We visited Diaconía FRIF's office in El Alto, where we got to see how they work, and also some of their customers. The first customers we got to meet, was a group of 30 (!) people, who had gotten together to pay their loan. They were cooperating in a group even though their projects varied a lot; there were people who needed money to knit, to build houses, repair computers, selling makeup, or just to expand their small shops. And only 3 of the 30 loantakers were men. Because Diaconía FRIF wants to empower women in the society they have an upper limit regarding how many men there can be in a group. This can also help to increase the participating womens self-esteem, and give them the chance to contribute more to their families.
The loan group counted 30 members, and all the leaders were women.
More or less the second half of the loan group, + volunteers and representatives from the Mission Alliance.
Outside Diaconía FRIF´s offices, where a group of customers were working on their knitting projects.
Secondly we visited a loantaker who had been a customer in Diaconía FRIF almost since the start of the organization, and the loan had enabled her to expand both her house and her family company.
The lady that were using her loan at Diaconía FRIF to expand her business, and Linda who works for the Alliance.
One of the girls who were working part-time in the company
Here they were making letter wallets, belts ++
One of their sewing-machines
Taking a look at the wallets they have been making
Leather wallets
We got the opportunity to support her business by buying some of  their products.
Football Crossing Borders
We also went to look at Misjonsalliansens project Fotball krysser grenser (Football ((Soccer)) Crossing Borders).
Through this project Misjonsalliansen has been cooperating with the government by building football fields and educating coaches so that the children have an alternative activity for the afternoons or mornings depending on when they go to school.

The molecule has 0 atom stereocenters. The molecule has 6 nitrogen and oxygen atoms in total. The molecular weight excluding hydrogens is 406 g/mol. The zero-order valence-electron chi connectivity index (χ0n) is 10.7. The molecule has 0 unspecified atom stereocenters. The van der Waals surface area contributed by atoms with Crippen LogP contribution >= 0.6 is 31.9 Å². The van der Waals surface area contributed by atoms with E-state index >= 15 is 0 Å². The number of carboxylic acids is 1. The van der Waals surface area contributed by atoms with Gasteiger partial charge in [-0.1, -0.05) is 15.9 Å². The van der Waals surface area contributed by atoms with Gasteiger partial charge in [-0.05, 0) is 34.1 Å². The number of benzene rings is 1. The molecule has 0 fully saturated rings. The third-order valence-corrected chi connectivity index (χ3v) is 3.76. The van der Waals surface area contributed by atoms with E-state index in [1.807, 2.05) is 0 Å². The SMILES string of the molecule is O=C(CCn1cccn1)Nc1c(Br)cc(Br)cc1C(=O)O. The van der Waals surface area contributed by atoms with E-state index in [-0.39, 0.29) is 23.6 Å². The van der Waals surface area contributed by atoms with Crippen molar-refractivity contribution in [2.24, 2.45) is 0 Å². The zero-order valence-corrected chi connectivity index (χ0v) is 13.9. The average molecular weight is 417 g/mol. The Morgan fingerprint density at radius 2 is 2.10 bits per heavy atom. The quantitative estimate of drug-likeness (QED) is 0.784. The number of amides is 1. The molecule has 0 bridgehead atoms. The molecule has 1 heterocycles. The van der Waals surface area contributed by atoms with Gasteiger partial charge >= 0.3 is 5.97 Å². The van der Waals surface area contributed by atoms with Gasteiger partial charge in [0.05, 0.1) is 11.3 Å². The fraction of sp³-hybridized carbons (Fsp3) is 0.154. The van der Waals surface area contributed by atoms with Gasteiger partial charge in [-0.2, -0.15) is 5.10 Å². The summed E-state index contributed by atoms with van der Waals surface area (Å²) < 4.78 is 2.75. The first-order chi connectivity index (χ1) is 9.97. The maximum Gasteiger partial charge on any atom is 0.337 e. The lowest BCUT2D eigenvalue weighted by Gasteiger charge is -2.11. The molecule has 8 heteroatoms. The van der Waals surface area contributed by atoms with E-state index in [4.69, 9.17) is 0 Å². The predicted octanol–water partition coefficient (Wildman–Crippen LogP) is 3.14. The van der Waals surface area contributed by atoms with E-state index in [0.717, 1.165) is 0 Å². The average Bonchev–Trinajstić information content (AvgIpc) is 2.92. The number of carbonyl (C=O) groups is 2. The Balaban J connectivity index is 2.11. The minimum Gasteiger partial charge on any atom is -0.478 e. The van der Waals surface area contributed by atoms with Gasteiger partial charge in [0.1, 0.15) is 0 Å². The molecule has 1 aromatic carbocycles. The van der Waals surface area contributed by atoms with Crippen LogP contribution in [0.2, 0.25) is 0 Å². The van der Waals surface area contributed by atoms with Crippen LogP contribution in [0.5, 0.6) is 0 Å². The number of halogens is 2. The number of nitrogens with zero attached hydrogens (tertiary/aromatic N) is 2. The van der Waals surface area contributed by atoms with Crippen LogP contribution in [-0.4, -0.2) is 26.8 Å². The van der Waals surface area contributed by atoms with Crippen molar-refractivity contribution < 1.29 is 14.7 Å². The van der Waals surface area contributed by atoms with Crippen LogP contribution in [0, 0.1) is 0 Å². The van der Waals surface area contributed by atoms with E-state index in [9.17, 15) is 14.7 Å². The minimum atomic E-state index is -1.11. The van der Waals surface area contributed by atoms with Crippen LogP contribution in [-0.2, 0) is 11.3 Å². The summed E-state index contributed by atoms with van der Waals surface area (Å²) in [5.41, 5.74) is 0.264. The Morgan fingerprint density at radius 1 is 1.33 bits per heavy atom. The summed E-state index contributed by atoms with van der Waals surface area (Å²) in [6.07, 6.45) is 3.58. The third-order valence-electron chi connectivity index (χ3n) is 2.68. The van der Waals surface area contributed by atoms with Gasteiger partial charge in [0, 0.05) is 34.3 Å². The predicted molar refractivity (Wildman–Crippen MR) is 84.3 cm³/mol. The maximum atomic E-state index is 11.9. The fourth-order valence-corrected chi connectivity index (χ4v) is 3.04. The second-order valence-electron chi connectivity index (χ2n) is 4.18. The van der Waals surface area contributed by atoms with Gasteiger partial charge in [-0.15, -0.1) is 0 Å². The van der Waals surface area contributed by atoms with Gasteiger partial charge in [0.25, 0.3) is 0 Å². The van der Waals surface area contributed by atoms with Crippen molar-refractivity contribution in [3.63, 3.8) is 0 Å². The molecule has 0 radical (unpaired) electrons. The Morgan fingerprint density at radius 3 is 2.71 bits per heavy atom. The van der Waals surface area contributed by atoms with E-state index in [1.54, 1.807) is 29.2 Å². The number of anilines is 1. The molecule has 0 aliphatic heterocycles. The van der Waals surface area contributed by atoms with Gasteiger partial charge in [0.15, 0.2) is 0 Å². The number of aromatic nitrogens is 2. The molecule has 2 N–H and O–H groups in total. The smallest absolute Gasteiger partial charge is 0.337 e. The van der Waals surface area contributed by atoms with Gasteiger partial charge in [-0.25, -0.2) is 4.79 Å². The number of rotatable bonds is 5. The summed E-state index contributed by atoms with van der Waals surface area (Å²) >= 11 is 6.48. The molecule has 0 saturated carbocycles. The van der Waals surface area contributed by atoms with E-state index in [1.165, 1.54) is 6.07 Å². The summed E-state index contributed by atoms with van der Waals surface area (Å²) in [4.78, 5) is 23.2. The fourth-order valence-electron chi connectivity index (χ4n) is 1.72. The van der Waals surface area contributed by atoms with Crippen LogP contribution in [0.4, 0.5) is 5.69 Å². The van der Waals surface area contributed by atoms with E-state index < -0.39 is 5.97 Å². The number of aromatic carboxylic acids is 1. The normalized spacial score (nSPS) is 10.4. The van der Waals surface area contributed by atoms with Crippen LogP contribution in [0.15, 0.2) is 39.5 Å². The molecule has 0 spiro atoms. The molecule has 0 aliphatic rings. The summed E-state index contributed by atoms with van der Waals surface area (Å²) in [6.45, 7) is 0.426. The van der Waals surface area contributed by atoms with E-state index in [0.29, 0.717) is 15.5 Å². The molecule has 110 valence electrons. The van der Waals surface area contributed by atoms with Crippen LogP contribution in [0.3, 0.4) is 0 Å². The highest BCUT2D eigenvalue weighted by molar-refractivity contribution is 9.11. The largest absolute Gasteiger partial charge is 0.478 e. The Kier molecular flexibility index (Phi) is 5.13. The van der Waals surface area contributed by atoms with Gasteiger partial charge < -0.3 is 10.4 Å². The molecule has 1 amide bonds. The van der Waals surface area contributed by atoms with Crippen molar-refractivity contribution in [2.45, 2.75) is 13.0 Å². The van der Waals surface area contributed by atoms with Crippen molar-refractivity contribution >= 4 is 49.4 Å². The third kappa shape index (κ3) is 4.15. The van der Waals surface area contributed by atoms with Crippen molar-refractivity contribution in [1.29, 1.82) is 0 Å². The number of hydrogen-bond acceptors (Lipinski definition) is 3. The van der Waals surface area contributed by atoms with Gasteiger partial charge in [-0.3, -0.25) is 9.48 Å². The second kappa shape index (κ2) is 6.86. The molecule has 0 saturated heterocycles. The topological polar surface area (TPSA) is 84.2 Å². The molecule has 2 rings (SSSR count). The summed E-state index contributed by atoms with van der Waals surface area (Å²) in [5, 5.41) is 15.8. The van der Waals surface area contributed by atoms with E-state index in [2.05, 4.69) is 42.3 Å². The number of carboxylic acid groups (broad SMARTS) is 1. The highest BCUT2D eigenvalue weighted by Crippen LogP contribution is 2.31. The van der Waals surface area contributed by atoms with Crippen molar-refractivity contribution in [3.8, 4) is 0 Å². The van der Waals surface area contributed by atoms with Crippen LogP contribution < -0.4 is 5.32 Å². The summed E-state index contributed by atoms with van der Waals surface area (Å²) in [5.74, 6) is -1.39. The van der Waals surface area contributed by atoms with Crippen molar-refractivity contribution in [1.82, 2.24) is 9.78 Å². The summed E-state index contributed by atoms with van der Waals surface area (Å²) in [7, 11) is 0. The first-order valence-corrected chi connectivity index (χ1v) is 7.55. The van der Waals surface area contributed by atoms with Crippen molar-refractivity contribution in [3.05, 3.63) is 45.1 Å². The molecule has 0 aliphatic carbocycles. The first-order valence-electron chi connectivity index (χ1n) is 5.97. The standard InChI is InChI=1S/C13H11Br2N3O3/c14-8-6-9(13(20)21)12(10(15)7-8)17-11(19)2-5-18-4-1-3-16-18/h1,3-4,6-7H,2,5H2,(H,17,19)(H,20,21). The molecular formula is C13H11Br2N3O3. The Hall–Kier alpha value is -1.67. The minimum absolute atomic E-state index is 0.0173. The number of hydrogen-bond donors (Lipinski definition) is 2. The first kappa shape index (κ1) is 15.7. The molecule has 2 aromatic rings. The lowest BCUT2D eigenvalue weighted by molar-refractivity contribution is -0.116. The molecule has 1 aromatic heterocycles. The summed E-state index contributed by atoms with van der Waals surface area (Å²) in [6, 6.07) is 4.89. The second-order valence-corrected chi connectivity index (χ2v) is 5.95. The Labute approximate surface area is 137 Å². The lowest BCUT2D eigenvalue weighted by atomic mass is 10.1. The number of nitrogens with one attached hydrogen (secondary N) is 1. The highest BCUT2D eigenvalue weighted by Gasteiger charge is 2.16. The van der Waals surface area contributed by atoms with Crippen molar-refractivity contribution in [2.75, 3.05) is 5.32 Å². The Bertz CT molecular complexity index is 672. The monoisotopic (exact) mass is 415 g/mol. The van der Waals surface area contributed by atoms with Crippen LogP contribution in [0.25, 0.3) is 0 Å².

Boys carrying the goals
The coach having a small pep-talk
Ready - go!
It is free for the children to participate, and so it helps poor children getting the chance to participate in activities outside of school as well. But this is not only about playing around either; during every practice the children gets divided into small groups, and all of the groups have to participate in a lecture where the children learn about things like respect, rights, helping others etc. It is also normal that the children gets homework here.
The lady teaching the kids about values
..and correcting their homework.
When we came to visit the group that were having a lecture about values the coach introduced us and said: "These are the Norwegians from the Mission Alliance, it is thanks to these people that you can play football here".. It was a bit strange to hear this, cause it is far from reality that I've contributed much so far to the work of the organization. On the other hand it shows the importance of the work that Misjonsalliansen are doing here in Bolivia, and it does make me proud that I have the opportunity to work with them here.

Here are some more photos from the introduction week:

A school supported by the Mission Alliance
Their principal also came to say hi to us while we were visiting the school.
The kids were really happy to get some strange, foreign visitors
The courtyard and one of the school building, partly financed by Misjonsalliansen
In the breaks the kids use the opportunity to buy sweets in the kiosk.  Apparently the school had decided that the kiosk shouldn't sell sweets, but the parents complained about it.. No wonder why the Bolivians have such bad teaths x/
We also visited a health station, where the locals get the chance to  get some basic healthcare. 
One of the rooms in the health station
All blogposts from Bolivia
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About Anette
Anette came to Japan as an exchange student in 2010, met the love of her life and got stuck. From her base in Tokyo she writes about her experiences as a full-time worker in Tokyo and about her travels in Japan and abroad. She's a free-spirited adventurer who enjoys both the great outdoors and her urban lifestyle.

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Adventures ofAnette

A modern day shield-maiden who loves to explore the unbeaten paths of the world. From her base in Tokyo, Anette takes on both rural and urban challenges, and goes by the motto "No challenge too big, no adventure too small"!